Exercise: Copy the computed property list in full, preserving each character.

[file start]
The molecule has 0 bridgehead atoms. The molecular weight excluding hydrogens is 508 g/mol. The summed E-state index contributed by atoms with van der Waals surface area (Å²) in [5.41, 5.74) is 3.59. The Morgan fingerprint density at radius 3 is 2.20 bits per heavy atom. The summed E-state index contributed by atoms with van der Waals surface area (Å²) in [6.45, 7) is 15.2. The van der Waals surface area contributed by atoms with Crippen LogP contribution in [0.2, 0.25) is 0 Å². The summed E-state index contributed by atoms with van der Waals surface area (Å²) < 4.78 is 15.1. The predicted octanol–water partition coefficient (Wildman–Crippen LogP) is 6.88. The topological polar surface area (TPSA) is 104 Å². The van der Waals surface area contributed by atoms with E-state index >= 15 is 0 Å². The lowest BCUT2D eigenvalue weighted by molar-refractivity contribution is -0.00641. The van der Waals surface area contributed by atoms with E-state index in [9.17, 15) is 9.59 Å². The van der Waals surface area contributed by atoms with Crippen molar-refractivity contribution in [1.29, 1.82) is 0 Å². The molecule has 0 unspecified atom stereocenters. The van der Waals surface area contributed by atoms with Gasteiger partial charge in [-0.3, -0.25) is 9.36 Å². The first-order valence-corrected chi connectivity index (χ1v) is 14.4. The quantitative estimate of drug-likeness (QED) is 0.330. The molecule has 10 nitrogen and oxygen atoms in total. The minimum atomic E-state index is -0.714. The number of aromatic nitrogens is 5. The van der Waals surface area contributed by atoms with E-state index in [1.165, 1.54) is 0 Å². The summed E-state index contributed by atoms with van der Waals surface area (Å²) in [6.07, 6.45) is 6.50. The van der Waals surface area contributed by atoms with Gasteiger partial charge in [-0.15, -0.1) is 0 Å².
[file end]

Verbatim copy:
The molecule has 0 bridgehead atoms. The molecular weight excluding hydrogens is 508 g/mol. The summed E-state index contributed by atoms with van der Waals surface area (Å²) in [5.41, 5.74) is 3.59. The Morgan fingerprint density at radius 3 is 2.20 bits per heavy atom. The summed E-state index contributed by atoms with van der Waals surface area (Å²) in [6.45, 7) is 15.2. The van der Waals surface area contributed by atoms with Crippen LogP contribution in [0.2, 0.25) is 0 Å². The summed E-state index contributed by atoms with van der Waals surface area (Å²) < 4.78 is 15.1. The predicted octanol–water partition coefficient (Wildman–Crippen LogP) is 6.88. The topological polar surface area (TPSA) is 104 Å². The van der Waals surface area contributed by atoms with E-state index >= 15 is 0 Å². The lowest BCUT2D eigenvalue weighted by molar-refractivity contribution is -0.00641. The van der Waals surface area contributed by atoms with E-state index in [9.17, 15) is 9.59 Å². The van der Waals surface area contributed by atoms with Crippen molar-refractivity contribution in [1.29, 1.82) is 0 Å². The molecule has 0 unspecified atom stereocenters. The van der Waals surface area contributed by atoms with Gasteiger partial charge in [-0.3, -0.25) is 9.36 Å². The first-order valence-corrected chi connectivity index (χ1v) is 14.4. The quantitative estimate of drug-likeness (QED) is 0.330. The molecule has 10 nitrogen and oxygen atoms in total. The minimum atomic E-state index is -0.714. The number of aromatic nitrogens is 5. The van der Waals surface area contributed by atoms with E-state index in [1.165, 1.54) is 0 Å². The summed E-state index contributed by atoms with van der Waals surface area (Å²) in [6.07, 6.45) is 6.50. The van der Waals surface area contributed by atoms with Gasteiger partial charge in [-0.15, -0.1) is 0 Å².